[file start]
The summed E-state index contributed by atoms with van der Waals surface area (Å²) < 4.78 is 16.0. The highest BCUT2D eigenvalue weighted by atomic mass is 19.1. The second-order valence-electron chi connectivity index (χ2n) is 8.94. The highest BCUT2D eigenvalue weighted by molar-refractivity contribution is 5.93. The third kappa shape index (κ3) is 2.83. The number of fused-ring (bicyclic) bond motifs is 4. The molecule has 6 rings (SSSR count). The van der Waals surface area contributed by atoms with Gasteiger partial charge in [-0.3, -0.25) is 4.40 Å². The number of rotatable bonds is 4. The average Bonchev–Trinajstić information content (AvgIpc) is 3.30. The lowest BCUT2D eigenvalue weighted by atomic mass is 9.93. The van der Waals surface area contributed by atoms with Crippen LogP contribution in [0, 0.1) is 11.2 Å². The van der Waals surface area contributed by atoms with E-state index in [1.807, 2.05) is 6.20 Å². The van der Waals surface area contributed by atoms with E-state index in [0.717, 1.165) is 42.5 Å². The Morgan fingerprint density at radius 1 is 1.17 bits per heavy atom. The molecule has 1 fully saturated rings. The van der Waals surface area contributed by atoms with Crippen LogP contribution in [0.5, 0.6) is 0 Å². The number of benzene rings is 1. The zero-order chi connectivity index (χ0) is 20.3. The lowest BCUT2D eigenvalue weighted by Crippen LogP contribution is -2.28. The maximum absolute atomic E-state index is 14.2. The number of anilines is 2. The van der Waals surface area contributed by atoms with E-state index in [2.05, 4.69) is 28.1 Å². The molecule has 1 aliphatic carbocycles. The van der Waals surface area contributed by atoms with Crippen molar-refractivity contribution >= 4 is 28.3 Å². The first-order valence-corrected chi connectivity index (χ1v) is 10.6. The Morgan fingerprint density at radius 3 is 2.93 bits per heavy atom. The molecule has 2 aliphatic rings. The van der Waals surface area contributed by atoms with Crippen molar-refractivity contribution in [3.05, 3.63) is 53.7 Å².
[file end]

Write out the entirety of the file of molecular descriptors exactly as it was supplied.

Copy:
The summed E-state index contributed by atoms with van der Waals surface area (Å²) < 4.78 is 16.0. The highest BCUT2D eigenvalue weighted by atomic mass is 19.1. The second-order valence-electron chi connectivity index (χ2n) is 8.94. The highest BCUT2D eigenvalue weighted by molar-refractivity contribution is 5.93. The third kappa shape index (κ3) is 2.83. The number of fused-ring (bicyclic) bond motifs is 4. The molecule has 6 rings (SSSR count). The van der Waals surface area contributed by atoms with Gasteiger partial charge in [-0.3, -0.25) is 4.40 Å². The number of rotatable bonds is 4. The average Bonchev–Trinajstić information content (AvgIpc) is 3.30. The lowest BCUT2D eigenvalue weighted by atomic mass is 9.93. The van der Waals surface area contributed by atoms with Crippen LogP contribution in [0, 0.1) is 11.2 Å². The van der Waals surface area contributed by atoms with E-state index in [1.807, 2.05) is 6.20 Å². The van der Waals surface area contributed by atoms with E-state index in [0.717, 1.165) is 42.5 Å². The Morgan fingerprint density at radius 1 is 1.17 bits per heavy atom. The molecule has 1 fully saturated rings. The van der Waals surface area contributed by atoms with Crippen LogP contribution in [0.5, 0.6) is 0 Å². The number of benzene rings is 1. The zero-order chi connectivity index (χ0) is 20.3. The lowest BCUT2D eigenvalue weighted by Crippen LogP contribution is -2.28. The maximum absolute atomic E-state index is 14.2. The number of anilines is 2. The van der Waals surface area contributed by atoms with E-state index in [2.05, 4.69) is 28.1 Å². The molecule has 1 aliphatic carbocycles. The van der Waals surface area contributed by atoms with Crippen molar-refractivity contribution >= 4 is 28.3 Å². The first-order valence-corrected chi connectivity index (χ1v) is 10.6. The Morgan fingerprint density at radius 3 is 2.93 bits per heavy atom. The molecule has 2 aliphatic rings. The van der Waals surface area contributed by atoms with Crippen molar-refractivity contribution in [3.05, 3.63) is 53.7 Å².